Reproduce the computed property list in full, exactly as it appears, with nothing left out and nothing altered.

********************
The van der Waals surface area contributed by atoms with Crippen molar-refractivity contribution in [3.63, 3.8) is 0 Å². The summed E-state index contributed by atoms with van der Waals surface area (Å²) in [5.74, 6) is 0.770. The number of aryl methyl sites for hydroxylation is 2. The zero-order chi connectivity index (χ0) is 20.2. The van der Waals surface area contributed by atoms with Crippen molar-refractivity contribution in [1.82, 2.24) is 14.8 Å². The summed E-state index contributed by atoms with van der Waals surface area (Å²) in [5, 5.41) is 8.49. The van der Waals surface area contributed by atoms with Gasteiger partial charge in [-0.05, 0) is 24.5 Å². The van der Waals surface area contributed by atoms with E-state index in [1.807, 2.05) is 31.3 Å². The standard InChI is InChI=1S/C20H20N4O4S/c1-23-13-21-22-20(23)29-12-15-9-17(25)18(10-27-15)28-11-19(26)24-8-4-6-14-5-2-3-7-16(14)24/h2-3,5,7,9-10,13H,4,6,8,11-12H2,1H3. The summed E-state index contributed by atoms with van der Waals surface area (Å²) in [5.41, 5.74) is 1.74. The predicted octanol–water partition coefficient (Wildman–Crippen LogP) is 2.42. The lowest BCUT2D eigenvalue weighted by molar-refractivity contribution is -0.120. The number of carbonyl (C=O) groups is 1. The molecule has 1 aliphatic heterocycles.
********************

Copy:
The van der Waals surface area contributed by atoms with Crippen molar-refractivity contribution in [3.63, 3.8) is 0 Å². The summed E-state index contributed by atoms with van der Waals surface area (Å²) in [5.74, 6) is 0.770. The number of aryl methyl sites for hydroxylation is 2. The zero-order chi connectivity index (χ0) is 20.2. The van der Waals surface area contributed by atoms with Crippen molar-refractivity contribution in [1.82, 2.24) is 14.8 Å². The summed E-state index contributed by atoms with van der Waals surface area (Å²) in [5, 5.41) is 8.49. The van der Waals surface area contributed by atoms with Gasteiger partial charge in [-0.05, 0) is 24.5 Å². The van der Waals surface area contributed by atoms with E-state index in [1.807, 2.05) is 31.3 Å². The standard InChI is InChI=1S/C20H20N4O4S/c1-23-13-21-22-20(23)29-12-15-9-17(25)18(10-27-15)28-11-19(26)24-8-4-6-14-5-2-3-7-16(14)24/h2-3,5,7,9-10,13H,4,6,8,11-12H2,1H3. The summed E-state index contributed by atoms with van der Waals surface area (Å²) in [5.41, 5.74) is 1.74. The predicted octanol–water partition coefficient (Wildman–Crippen LogP) is 2.42. The lowest BCUT2D eigenvalue weighted by molar-refractivity contribution is -0.120. The number of carbonyl (C=O) groups is 1. The molecule has 1 aliphatic heterocycles.